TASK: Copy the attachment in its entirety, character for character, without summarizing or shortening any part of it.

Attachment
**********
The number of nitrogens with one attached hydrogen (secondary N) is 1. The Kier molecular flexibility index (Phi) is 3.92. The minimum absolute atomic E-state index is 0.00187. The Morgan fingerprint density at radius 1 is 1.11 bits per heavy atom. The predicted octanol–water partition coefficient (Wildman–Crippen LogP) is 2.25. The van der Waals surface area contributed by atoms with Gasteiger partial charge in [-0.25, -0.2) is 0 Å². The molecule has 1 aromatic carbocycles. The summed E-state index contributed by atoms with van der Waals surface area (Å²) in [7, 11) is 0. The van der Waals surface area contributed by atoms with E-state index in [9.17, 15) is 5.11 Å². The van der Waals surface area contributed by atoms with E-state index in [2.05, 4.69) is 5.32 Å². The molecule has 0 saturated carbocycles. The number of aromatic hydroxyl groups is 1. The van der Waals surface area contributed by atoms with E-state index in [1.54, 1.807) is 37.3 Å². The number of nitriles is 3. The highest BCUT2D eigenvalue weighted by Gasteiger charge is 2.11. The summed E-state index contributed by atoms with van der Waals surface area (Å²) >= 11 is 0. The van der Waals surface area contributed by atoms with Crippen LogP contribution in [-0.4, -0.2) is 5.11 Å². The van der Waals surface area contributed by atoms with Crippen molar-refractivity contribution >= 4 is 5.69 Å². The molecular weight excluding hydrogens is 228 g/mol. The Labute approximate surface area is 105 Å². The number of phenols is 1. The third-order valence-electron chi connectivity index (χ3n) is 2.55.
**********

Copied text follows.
The number of nitrogens with one attached hydrogen (secondary N) is 1. The Kier molecular flexibility index (Phi) is 3.92. The minimum absolute atomic E-state index is 0.00187. The Morgan fingerprint density at radius 1 is 1.11 bits per heavy atom. The predicted octanol–water partition coefficient (Wildman–Crippen LogP) is 2.25. The van der Waals surface area contributed by atoms with Gasteiger partial charge in [-0.25, -0.2) is 0 Å². The molecule has 1 aromatic carbocycles. The summed E-state index contributed by atoms with van der Waals surface area (Å²) in [7, 11) is 0. The van der Waals surface area contributed by atoms with E-state index in [9.17, 15) is 5.11 Å². The van der Waals surface area contributed by atoms with E-state index in [2.05, 4.69) is 5.32 Å². The molecule has 0 saturated carbocycles. The number of aromatic hydroxyl groups is 1. The van der Waals surface area contributed by atoms with E-state index in [1.54, 1.807) is 37.3 Å². The number of nitriles is 3. The highest BCUT2D eigenvalue weighted by Gasteiger charge is 2.11. The summed E-state index contributed by atoms with van der Waals surface area (Å²) >= 11 is 0. The van der Waals surface area contributed by atoms with Crippen LogP contribution in [-0.4, -0.2) is 5.11 Å². The van der Waals surface area contributed by atoms with Crippen molar-refractivity contribution >= 4 is 5.69 Å². The molecular weight excluding hydrogens is 228 g/mol. The Labute approximate surface area is 105 Å². The number of phenols is 1. The third-order valence-electron chi connectivity index (χ3n) is 2.55.